|17||4||"Xmas Story"||Peter Avanzino||David X. Cohen||December 19, 1999||2ACV04|
|Fry becomes homesick during his first 31st century Christmas, called "Xmas". His insensitive moping hurts Leela's feelings because she has no family to celebrate Xmas with, and she runs off in tears. Fry goes out to buy Leela a present to apologize, but the others warn him to return by sundown, or else he will encounter Robot Santa, a murderous robot who kills anyone he believes to be "naughty", which is practically everyone. Fry finds Leela and the two reconcile, but it gets late and they are attacked by Robot Santa on their way back home. Robot Santa tries to break into the building, but everyone teams up to drive him away. Everyone celebrates their victory over Robot Santa, who threatens to return next Xmas.|
|18||5||"Why Must I Be a Crustacean in Love?"||Brian Sheesley||Eric Kaplan||February 6, 2000||2ACV05|
|Zoidberg's recent aggressive behavior indicates it is mating season for his species. Zoidberg goes with the crew to his home planet of Decapod 10 for the mating frenzy, but his erotic display fails to attract any mates, including a female Decapodian and an old acquaintance of Zoidberg's named Edna. Fry teaches Zoidberg how to win Edna's heart through romance, but she begins to grow attracted to Fry instead upon learning that he is responsible for Zoidberg's romantic behavior. Enraged, Zoidberg challenges Fry to a fight to the death over Edna's affections, but the other Decapodians leave partway through the fight to participate in the mating frenzy, including Edna, who mates with the Decapodian king instead. Having missed out on the mating frenzy, Zoidberg reveals that everyone who participates in it dies after laying their eggs and apologizes to Fry.|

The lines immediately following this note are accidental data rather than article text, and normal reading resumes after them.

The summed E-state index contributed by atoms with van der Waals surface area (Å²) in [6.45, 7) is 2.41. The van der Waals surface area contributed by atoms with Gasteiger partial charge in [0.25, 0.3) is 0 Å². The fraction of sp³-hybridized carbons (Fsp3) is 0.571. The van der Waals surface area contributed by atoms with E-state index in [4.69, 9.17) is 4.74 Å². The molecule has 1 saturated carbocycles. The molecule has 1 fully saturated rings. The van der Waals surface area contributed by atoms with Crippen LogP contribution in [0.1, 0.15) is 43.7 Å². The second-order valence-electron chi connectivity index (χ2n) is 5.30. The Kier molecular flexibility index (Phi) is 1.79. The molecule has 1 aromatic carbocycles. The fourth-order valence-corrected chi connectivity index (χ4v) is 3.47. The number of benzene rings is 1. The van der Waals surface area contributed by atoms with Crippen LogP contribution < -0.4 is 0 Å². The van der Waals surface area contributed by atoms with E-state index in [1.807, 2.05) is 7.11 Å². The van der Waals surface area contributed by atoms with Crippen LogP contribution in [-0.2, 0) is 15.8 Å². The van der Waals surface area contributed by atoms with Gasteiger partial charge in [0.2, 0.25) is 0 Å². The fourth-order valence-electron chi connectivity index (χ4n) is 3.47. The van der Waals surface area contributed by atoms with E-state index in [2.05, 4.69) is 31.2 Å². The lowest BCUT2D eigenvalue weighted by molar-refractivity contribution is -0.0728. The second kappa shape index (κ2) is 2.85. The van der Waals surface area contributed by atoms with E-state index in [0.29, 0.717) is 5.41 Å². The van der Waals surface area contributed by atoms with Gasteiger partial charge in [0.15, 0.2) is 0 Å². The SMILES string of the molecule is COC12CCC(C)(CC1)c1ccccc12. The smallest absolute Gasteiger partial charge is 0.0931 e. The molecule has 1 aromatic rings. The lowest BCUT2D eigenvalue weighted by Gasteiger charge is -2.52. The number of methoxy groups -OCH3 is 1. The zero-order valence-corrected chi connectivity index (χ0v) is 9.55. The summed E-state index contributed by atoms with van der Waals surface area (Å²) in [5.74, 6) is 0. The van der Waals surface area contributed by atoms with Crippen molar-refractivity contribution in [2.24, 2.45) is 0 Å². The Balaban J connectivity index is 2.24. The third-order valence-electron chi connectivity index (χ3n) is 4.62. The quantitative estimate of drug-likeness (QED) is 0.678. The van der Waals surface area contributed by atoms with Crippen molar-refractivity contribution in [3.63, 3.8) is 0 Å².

|19||6||"The Lesser of Two Evils"||Chris Sauve||Eric Horsted||February 20, 2000||2ACV06|
|The Planet Express crew meets another bending robot named Flexo, who bears a striking resemblance to Bender, save for a goatee. Bender and Flexo become friends, but Fry suspects Flexo to be Bender's evil twin. Flexo joins the crew on their way to the Miss Universe pageant to help guard a valuable Jumbonium atom, but when they arrive at the pageant, the atom is missing and Fry immediately suspects Flexo. Bender gets into a fight with Flexo to stop him until it is revealed that Bender is the one who stole the atom. The atom is recovered, but Flexo is accidentally imprisoned for Bender's crime.|
|20||7||"Put Your Head on My Shoulders"||Chris Louden||Ken Keeler||February 13, 2000||2ACV07|
|Fry goes with Amy to try out her newly purchased car on Mercury. When the car runs out of gas, the two make love while waiting for a tow truck and begin dating. Valentine's Day approaches and Fry begins to feel smothered by Amy, but as Fry prepares to break up with her, they get into a car accident that nearly kills him. With his body severely damaged, Fry's head is kept alive by being grafted onto Amy's shoulder. Fry breaks up with Amy anyway upon returning to Earth, so she arranges another date that Fry is forced to attend. Before Fry can unwillingly join Amy in an intimate relationship with her boyfriend, Leela saves him by prolonging their conversation and canceling their evening plans. Fry has his head is reattached to his repaired body the next day, and he and Amy continue to remain friends.|
|21||8||"Raging Bender"||Ron Hughart||Lewis Morton||February 27, 2000||2ACV08|